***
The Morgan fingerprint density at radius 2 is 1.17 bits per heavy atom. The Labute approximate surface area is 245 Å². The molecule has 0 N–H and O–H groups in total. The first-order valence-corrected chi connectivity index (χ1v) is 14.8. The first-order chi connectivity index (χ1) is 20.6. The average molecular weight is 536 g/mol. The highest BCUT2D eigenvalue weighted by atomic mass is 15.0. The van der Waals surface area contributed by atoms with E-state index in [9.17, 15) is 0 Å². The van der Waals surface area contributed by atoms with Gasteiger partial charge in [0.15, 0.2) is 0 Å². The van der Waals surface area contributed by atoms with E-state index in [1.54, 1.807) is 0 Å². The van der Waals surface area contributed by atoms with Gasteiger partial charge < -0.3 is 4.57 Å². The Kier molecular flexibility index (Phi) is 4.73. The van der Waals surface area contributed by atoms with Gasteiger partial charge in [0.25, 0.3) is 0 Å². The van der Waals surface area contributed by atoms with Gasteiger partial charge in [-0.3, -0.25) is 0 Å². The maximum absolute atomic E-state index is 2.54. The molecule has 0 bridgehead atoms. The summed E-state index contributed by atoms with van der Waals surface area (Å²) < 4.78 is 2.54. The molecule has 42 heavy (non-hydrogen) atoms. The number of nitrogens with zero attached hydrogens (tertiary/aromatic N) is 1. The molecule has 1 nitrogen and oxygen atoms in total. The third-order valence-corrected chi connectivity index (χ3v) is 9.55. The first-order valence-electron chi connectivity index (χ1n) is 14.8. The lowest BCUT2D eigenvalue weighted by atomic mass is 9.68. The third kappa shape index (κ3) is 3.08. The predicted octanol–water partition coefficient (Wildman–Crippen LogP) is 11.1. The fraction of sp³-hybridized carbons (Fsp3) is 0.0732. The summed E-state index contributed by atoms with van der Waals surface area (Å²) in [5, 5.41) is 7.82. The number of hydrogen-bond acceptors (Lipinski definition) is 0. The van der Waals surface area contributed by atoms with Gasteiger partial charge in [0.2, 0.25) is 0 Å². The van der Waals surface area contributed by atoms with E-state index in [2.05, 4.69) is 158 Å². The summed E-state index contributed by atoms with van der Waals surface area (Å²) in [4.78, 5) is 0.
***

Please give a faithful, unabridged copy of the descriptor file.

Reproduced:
The Morgan fingerprint density at radius 2 is 1.17 bits per heavy atom. The Labute approximate surface area is 245 Å². The molecule has 0 N–H and O–H groups in total. The first-order valence-corrected chi connectivity index (χ1v) is 14.8. The first-order chi connectivity index (χ1) is 20.6. The average molecular weight is 536 g/mol. The highest BCUT2D eigenvalue weighted by atomic mass is 15.0. The van der Waals surface area contributed by atoms with E-state index in [9.17, 15) is 0 Å². The van der Waals surface area contributed by atoms with Gasteiger partial charge in [0.15, 0.2) is 0 Å². The van der Waals surface area contributed by atoms with E-state index in [1.54, 1.807) is 0 Å². The van der Waals surface area contributed by atoms with Gasteiger partial charge < -0.3 is 4.57 Å². The Kier molecular flexibility index (Phi) is 4.73. The van der Waals surface area contributed by atoms with Gasteiger partial charge in [0.25, 0.3) is 0 Å². The van der Waals surface area contributed by atoms with Gasteiger partial charge in [-0.3, -0.25) is 0 Å². The maximum absolute atomic E-state index is 2.54. The molecule has 0 bridgehead atoms. The summed E-state index contributed by atoms with van der Waals surface area (Å²) < 4.78 is 2.54. The molecule has 42 heavy (non-hydrogen) atoms. The number of nitrogens with zero attached hydrogens (tertiary/aromatic N) is 1. The molecule has 1 nitrogen and oxygen atoms in total. The third-order valence-corrected chi connectivity index (χ3v) is 9.55. The first-order valence-electron chi connectivity index (χ1n) is 14.8. The lowest BCUT2D eigenvalue weighted by atomic mass is 9.68. The third kappa shape index (κ3) is 3.08. The predicted octanol–water partition coefficient (Wildman–Crippen LogP) is 11.1. The fraction of sp³-hybridized carbons (Fsp3) is 0.0732. The summed E-state index contributed by atoms with van der Waals surface area (Å²) in [5, 5.41) is 7.82. The number of hydrogen-bond acceptors (Lipinski definition) is 0. The van der Waals surface area contributed by atoms with Gasteiger partial charge in [0.2, 0.25) is 0 Å². The van der Waals surface area contributed by atoms with E-state index in [2.05, 4.69) is 158 Å². The summed E-state index contributed by atoms with van der Waals surface area (Å²) in [4.78, 5) is 0.